Thousands of drivers caught using a phone during first week of Australian program


In Australia, Transport for New South Wales (TfNSW) has revealed that thousands of motorists have been caught illegally using their phone while driving during the first week of the NSW Government’s mobile phone detection camera program.

During the first week of operations, from December 1-7, a total of 3,303 drivers were caught breaking the law by fixed and mobile trailer-mounted cameras at various locations across the state. Overall, the camera units carried out 773,532 vehicle checks on Sydney’s motorway network. The NSW Government’s new safety program comes after a six-month trial of the Heads-Up camera system developed by Australian technology company Acusensus. The camera pilot between January and June identified over 100,000 drivers illegally using a mobile phone while driving from the 8,500,000 vehicles checked.

For the first three months of the new enforcement program, until the start of March 2020, drivers caught by a mobile phone detection camera will receive a warning letter. When the warning phase ends, the penalty for offending drivers is five demerit points and a A$344 fine (US$233), rising to A$457 (US$310) in a school zone, with 10 points added during double demerit periods. The mobile phone detection camera program will progressively expand to perform an estimated 135 million vehicle checks on NSW roads each year by 2023.


“These drivers captured by the cameras should count themselves lucky to be only receiving a warning letter. At 60km/h (37mph) if you look at your phone while driving for just two seconds, you travel 33 metres (108 feet) blind; it’s dangerous, it’s stupid and it needs to stop,” said NSW’s Minister for Roads, Andrew Constance. “Around 500 drivers a day are getting pinged by these cameras doing the wrong thing. With double demerits starting Friday, we need drivers to get the message and get off the phone, otherwise they risk killing themselves or someone innocent on our roads. I’d like to thank drivers doing the right thing, we have seen a reduction in the noncompliance rate by two thirds since we first trialled the technology earlier this year.”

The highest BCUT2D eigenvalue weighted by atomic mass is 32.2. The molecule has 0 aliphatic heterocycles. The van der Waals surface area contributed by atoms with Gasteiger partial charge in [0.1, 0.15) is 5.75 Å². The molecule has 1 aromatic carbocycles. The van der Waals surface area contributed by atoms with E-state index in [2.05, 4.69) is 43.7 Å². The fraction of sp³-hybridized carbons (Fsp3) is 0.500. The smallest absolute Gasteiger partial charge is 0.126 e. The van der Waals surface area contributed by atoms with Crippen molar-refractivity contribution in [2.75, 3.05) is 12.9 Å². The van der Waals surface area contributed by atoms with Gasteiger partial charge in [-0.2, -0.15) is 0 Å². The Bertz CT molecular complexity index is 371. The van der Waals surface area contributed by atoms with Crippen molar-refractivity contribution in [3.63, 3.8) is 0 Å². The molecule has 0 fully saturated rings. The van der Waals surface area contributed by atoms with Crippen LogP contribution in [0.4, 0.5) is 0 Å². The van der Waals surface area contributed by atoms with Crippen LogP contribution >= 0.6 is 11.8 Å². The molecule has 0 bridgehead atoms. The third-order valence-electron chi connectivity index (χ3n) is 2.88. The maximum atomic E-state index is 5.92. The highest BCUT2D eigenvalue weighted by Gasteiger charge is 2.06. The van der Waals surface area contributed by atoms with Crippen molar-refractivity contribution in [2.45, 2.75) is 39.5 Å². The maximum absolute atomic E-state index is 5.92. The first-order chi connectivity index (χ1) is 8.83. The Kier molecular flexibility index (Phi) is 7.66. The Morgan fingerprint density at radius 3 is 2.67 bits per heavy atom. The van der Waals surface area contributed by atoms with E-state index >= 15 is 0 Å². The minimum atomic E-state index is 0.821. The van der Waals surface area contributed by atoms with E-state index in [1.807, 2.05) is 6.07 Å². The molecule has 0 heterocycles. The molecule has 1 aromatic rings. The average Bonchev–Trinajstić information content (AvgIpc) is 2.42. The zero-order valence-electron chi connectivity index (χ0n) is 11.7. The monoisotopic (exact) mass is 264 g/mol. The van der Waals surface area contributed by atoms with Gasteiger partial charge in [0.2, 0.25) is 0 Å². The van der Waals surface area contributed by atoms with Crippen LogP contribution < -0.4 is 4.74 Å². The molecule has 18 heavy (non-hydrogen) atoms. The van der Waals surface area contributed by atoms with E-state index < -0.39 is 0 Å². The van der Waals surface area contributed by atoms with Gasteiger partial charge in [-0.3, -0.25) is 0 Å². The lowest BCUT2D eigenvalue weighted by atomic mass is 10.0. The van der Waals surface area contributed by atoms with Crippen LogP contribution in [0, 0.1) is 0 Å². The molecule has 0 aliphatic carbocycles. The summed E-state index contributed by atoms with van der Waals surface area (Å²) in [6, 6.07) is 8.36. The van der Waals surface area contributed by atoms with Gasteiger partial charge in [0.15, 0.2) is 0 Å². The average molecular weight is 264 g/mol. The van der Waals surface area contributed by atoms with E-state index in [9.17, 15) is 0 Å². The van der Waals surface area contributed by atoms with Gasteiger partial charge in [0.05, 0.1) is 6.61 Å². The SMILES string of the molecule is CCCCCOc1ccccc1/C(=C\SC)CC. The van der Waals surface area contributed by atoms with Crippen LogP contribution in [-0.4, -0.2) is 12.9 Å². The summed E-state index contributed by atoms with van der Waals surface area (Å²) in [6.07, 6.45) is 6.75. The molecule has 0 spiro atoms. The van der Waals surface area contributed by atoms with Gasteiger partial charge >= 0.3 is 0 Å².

The executive director of transport at NSW’s Centre for Road Safety, Bernard Carlon, said, “Independent modelling shows the latest addition to the Government’s road safety program could prevent around 100 fatal and serious injury crashes over five years. We need to see a steep behavioural change from motorists to save lives. While drivers caught on camera get a warning now, NSW Police will continue to issue fines for illegal mobile phone use as part of their regular operations.”


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Adam joined the company in 1994, and has been News Editor of TTT since 2009. In his other role as Circulation Manager, he helped create the original Traffic Technology International distribution list 23 years ago, and has been working on it ever since. Outside of work, he is a keen fisherman, runs a drumming band, and plays an ancient version of cricket.